84. You’re fine just browning the ground beef and then dumping the tomato sauce in. Or you could just brown it and spoon it when you layer the lasagna.

  85. LfB, heading off now to look up bolognese–but if it’s complicated, I might take your comment as “permission” to go the lazy route of just adding the browned meat (with the extras you mentioned) to the tomato sauce. Good point about how yummy parmesan is–I was surprised that it isn’t in the recipe!

  86. “just brown it and spoon it when you layer the lasagna.”
    Super easy! Do you other lasagna chefs concur, or would something be missing if it isn’t cooked with the sauce? I am amazingly clueless about this whole meat thing. I have gotten to be pretty decent, I think at chicken, but beef is new to me. I know and love many ways to prepare eggplant–too bad he can’t stand it in any of them!

  87. btw, thanks to using it to spell “bolognese”, I now have the Oscar Meyer b-o-l-o-g-n-a! song stuck in my head.

  88. @SM: the secret to bolognese: start with some pancetta or bacon — everything’s better with bacon. ;-) It also does not have tomatoes in it (most recipes use a little tomato paste) and is finished off with cream or milk. It’s usually render the pancetta, brown the meat, stir in the tomato paste until slightly browned, chop and add onion/carrot/celery (not much — like one carrot, one celery stalk), cook until softened, add a little wine, cook off, add some stock, cook for a while, add cream/milk, cook a bit, serve — the key is really to cook it a little like risotto, where you cook each bit slowly before adding the rest.

    In your case, though, a real bolognese is very very different from the tomato sauce you’re making, so I’d just add ground beef to that instead of making a whole new sauce just for him.

  89. I use italian sausage instead of ground beef in lasagna. I do a layer of noodles, a layer of sauce (from a jar), ricotta, ground sausage, and mozzarella, then go to the next layer and repeat.

  90. SM, I make lasagna using the recipe on the Barilla lasagna box. Everyone raves about it. Also (and this is an Ina Garten tip) don’t boil the noodles, just place them in a lasagna-like tray and cover with hot water from the tap. Let them sit for about 30 minutes. The noodles will soften but not to the point where they break. They’ll be cool enough to handle without burning your fingers.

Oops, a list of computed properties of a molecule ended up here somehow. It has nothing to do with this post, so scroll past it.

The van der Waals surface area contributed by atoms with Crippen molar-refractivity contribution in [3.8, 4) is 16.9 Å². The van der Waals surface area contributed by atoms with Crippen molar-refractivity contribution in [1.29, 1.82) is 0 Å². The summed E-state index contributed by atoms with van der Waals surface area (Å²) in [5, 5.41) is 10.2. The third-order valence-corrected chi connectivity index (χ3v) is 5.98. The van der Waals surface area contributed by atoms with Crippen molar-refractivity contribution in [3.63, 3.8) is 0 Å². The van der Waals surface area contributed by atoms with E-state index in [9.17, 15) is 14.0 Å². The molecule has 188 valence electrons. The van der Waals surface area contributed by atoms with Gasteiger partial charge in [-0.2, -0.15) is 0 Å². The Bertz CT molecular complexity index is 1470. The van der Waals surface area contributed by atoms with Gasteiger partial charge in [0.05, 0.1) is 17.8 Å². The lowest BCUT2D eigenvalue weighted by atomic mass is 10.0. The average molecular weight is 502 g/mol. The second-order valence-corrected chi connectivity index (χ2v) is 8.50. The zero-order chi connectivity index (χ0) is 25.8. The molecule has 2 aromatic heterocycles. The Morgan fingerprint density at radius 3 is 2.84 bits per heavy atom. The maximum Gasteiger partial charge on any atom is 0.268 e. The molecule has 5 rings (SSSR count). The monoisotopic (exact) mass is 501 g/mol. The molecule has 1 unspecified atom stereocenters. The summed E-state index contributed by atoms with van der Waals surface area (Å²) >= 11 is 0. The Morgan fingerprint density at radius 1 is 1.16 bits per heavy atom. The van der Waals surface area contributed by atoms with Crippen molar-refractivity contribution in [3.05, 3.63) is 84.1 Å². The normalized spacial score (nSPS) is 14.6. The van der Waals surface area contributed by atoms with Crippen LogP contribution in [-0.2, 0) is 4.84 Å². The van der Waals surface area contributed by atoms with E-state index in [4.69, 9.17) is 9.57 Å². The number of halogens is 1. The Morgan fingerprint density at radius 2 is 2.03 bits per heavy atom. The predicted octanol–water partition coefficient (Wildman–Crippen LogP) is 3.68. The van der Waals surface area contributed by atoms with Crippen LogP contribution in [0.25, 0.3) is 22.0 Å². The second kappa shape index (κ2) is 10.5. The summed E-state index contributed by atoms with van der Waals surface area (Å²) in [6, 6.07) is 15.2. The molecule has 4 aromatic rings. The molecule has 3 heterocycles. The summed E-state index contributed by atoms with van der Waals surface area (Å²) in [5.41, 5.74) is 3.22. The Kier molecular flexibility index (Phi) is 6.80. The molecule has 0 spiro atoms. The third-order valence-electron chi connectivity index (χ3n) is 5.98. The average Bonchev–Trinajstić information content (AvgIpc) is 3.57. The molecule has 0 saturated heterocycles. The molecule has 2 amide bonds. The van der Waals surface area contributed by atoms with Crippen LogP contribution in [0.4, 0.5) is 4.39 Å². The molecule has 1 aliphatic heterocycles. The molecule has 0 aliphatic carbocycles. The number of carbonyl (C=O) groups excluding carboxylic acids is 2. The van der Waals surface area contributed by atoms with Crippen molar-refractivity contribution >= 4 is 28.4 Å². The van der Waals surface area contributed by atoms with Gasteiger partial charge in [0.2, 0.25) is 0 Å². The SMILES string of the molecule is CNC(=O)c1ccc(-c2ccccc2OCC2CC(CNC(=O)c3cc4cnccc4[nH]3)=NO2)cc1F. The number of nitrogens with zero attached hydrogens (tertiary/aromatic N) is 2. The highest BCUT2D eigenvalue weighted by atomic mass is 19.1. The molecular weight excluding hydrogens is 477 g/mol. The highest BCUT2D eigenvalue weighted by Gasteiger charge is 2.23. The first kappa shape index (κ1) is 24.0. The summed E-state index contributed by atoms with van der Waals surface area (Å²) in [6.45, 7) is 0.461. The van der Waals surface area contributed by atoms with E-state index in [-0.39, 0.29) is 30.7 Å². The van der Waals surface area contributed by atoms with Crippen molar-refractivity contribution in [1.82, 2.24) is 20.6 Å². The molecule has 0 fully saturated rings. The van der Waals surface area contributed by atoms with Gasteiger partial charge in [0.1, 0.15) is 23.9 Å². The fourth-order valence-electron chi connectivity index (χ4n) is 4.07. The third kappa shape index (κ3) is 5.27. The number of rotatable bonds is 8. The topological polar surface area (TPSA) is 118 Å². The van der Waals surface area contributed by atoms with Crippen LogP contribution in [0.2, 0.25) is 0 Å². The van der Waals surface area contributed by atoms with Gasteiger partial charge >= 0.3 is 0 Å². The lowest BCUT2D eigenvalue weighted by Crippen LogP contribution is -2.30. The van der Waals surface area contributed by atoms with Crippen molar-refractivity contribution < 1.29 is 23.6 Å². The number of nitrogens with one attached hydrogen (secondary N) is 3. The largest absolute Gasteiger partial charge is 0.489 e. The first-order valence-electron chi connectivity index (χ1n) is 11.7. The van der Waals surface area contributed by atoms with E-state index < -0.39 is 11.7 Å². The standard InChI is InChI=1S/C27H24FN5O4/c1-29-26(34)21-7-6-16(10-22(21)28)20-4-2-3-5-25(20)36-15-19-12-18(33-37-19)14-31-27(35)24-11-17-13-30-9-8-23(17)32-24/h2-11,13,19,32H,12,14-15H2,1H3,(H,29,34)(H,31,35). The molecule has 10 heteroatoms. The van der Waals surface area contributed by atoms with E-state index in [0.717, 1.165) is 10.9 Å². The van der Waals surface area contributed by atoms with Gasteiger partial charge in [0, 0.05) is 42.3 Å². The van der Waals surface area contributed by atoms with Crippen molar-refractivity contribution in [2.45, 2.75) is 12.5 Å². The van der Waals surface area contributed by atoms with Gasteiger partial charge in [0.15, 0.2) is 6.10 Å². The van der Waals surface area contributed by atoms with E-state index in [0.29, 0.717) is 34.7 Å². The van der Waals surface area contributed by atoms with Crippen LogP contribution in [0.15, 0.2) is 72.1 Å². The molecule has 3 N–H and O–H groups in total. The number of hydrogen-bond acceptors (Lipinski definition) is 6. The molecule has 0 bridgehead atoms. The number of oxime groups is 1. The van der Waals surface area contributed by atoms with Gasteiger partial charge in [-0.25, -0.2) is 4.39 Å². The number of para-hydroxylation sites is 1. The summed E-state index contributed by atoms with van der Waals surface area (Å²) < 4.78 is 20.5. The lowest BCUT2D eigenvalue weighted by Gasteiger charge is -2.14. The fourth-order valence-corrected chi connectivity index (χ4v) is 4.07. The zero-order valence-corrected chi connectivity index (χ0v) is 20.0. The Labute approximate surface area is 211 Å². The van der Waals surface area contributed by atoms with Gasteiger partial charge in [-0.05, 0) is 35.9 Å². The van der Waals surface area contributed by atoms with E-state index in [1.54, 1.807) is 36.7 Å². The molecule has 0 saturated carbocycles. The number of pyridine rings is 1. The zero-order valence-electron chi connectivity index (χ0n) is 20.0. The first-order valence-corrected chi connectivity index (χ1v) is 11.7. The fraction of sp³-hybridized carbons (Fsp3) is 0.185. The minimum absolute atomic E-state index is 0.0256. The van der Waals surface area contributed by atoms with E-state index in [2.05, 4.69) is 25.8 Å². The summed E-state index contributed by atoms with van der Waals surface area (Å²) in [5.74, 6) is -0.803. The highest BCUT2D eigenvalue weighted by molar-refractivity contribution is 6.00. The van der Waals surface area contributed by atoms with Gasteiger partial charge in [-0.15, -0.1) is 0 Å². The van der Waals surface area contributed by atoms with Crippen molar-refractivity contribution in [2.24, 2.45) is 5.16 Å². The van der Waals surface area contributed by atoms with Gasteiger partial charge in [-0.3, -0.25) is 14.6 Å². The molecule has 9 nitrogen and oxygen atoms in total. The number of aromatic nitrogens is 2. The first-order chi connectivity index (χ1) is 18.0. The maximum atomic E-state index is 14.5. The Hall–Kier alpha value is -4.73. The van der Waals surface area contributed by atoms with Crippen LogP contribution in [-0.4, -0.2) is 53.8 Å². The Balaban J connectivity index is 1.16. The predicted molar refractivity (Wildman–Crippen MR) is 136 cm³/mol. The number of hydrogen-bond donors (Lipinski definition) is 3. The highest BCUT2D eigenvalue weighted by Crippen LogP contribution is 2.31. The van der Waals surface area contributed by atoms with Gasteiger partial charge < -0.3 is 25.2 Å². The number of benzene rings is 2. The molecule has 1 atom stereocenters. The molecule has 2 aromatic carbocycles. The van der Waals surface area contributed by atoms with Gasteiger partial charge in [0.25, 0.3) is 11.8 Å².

91. Rhett – it was the first episode (and their house wasn’t bad!), couple with 2 kids, where they were constantly passive-aggressively sniping at each other. Also her ombre hair! :-P

  92. Ginger, hm, I’ll try that. I had just been thinking about how to juggle the different burners. Not knowing which browns more quickly, I’m going to start the onions in one pan and beef in another. One burner is out of commission because of um, a plastic cutting board that was inadvertently melted. I pick away at it every time at the stove, but that burner is not ready to be used yet.

    I’d forgotten that I got some parmesan from the market this weekend. There are plenty of faux-fancy things at farmers’ markets, but parmesan is one thing where I think getting quality really matters.

    Denver and Laura, when I got the ground beef at the grocery, I also asked the butcher for some Italian sausage for lasagna. He’d never heard of such a thing, seemed to think I was crazy. There were several types, and I am not interested in tasting (apparently it should be a “sweet” sausage), so I skipped it. Boy doesn’t like plain sausage or anything spicy (we are a complete inversion of plain white bread-loving white girl and spice-loving black guy), so maybe it’s just as well.

    Laura, I may make that for him another day (maybe when I do eggplant rolltini, which I assume is very far from “authentic” Italian, but I like them), thanks! But you’re right, it’s quite different from what I’m already doing, which has gotten complicated enough already: a layer of noodles, then tomato sauce, split into with & without beef, then cheese, with & without spinach.